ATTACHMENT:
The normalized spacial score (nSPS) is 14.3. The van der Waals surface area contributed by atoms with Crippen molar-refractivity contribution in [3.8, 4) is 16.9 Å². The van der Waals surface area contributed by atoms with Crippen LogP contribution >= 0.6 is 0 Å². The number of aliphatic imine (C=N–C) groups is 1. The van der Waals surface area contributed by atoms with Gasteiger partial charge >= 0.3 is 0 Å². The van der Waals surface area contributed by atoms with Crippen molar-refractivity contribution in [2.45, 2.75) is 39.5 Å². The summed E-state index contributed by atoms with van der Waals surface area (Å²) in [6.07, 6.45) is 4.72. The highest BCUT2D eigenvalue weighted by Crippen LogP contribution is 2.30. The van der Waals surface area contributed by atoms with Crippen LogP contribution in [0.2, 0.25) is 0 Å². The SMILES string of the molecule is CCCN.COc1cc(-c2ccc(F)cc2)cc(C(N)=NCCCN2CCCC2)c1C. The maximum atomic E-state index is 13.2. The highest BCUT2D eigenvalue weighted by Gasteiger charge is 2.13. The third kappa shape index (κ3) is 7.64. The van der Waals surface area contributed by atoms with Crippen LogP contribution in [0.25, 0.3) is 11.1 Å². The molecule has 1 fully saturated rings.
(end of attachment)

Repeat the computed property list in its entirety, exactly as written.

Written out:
The normalized spacial score (nSPS) is 14.3. The van der Waals surface area contributed by atoms with Crippen molar-refractivity contribution in [3.8, 4) is 16.9 Å². The van der Waals surface area contributed by atoms with Crippen LogP contribution >= 0.6 is 0 Å². The number of aliphatic imine (C=N–C) groups is 1. The van der Waals surface area contributed by atoms with Gasteiger partial charge >= 0.3 is 0 Å². The van der Waals surface area contributed by atoms with Crippen molar-refractivity contribution in [2.45, 2.75) is 39.5 Å². The summed E-state index contributed by atoms with van der Waals surface area (Å²) in [6.07, 6.45) is 4.72. The highest BCUT2D eigenvalue weighted by Crippen LogP contribution is 2.30. The van der Waals surface area contributed by atoms with Crippen LogP contribution in [0.2, 0.25) is 0 Å². The SMILES string of the molecule is CCCN.COc1cc(-c2ccc(F)cc2)cc(C(N)=NCCCN2CCCC2)c1C. The maximum atomic E-state index is 13.2. The highest BCUT2D eigenvalue weighted by Gasteiger charge is 2.13. The third kappa shape index (κ3) is 7.64. The van der Waals surface area contributed by atoms with Crippen LogP contribution in [0.25, 0.3) is 11.1 Å². The molecule has 1 fully saturated rings.